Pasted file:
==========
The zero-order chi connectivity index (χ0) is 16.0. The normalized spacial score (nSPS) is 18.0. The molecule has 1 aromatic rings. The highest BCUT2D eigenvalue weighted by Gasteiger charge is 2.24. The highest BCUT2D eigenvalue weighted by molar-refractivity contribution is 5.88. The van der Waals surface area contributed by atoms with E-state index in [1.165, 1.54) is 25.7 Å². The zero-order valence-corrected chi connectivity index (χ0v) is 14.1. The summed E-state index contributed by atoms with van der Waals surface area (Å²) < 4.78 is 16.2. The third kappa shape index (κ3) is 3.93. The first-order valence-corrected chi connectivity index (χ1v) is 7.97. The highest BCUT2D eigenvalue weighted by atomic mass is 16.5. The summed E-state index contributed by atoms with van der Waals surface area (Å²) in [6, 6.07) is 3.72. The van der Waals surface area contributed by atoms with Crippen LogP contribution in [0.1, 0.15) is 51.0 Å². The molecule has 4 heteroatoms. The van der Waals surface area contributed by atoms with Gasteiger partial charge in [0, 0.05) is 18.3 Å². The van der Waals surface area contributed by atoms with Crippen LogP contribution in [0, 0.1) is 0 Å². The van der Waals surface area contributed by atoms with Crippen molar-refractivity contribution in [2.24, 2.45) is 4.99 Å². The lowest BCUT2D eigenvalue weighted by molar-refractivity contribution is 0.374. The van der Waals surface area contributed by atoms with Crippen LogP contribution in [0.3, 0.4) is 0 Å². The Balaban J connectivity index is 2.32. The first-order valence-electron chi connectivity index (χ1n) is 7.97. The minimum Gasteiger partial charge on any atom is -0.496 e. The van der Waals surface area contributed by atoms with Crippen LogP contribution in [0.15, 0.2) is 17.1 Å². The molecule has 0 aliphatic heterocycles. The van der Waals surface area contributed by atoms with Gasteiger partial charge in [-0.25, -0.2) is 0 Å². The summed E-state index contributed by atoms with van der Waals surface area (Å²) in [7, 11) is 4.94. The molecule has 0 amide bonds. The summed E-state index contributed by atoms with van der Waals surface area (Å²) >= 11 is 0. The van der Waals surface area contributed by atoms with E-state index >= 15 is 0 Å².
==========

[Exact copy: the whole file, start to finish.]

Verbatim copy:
The zero-order chi connectivity index (χ0) is 16.0. The normalized spacial score (nSPS) is 18.0. The molecule has 1 aromatic rings. The highest BCUT2D eigenvalue weighted by Gasteiger charge is 2.24. The highest BCUT2D eigenvalue weighted by molar-refractivity contribution is 5.88. The van der Waals surface area contributed by atoms with E-state index in [1.165, 1.54) is 25.7 Å². The zero-order valence-corrected chi connectivity index (χ0v) is 14.1. The summed E-state index contributed by atoms with van der Waals surface area (Å²) < 4.78 is 16.2. The third kappa shape index (κ3) is 3.93. The first-order valence-corrected chi connectivity index (χ1v) is 7.97. The highest BCUT2D eigenvalue weighted by atomic mass is 16.5. The summed E-state index contributed by atoms with van der Waals surface area (Å²) in [6, 6.07) is 3.72. The van der Waals surface area contributed by atoms with Crippen LogP contribution in [0.1, 0.15) is 51.0 Å². The molecule has 4 heteroatoms. The van der Waals surface area contributed by atoms with Gasteiger partial charge in [0, 0.05) is 18.3 Å². The van der Waals surface area contributed by atoms with Crippen LogP contribution in [0, 0.1) is 0 Å². The van der Waals surface area contributed by atoms with Crippen molar-refractivity contribution in [2.24, 2.45) is 4.99 Å². The lowest BCUT2D eigenvalue weighted by molar-refractivity contribution is 0.374. The van der Waals surface area contributed by atoms with Crippen LogP contribution in [0.3, 0.4) is 0 Å². The Balaban J connectivity index is 2.32. The first-order valence-electron chi connectivity index (χ1n) is 7.97. The minimum Gasteiger partial charge on any atom is -0.496 e. The van der Waals surface area contributed by atoms with Crippen LogP contribution in [0.15, 0.2) is 17.1 Å². The molecule has 0 aliphatic heterocycles. The van der Waals surface area contributed by atoms with Gasteiger partial charge in [-0.25, -0.2) is 0 Å². The summed E-state index contributed by atoms with van der Waals surface area (Å²) in [7, 11) is 4.94. The molecule has 0 amide bonds. The summed E-state index contributed by atoms with van der Waals surface area (Å²) >= 11 is 0. The van der Waals surface area contributed by atoms with E-state index >= 15 is 0 Å².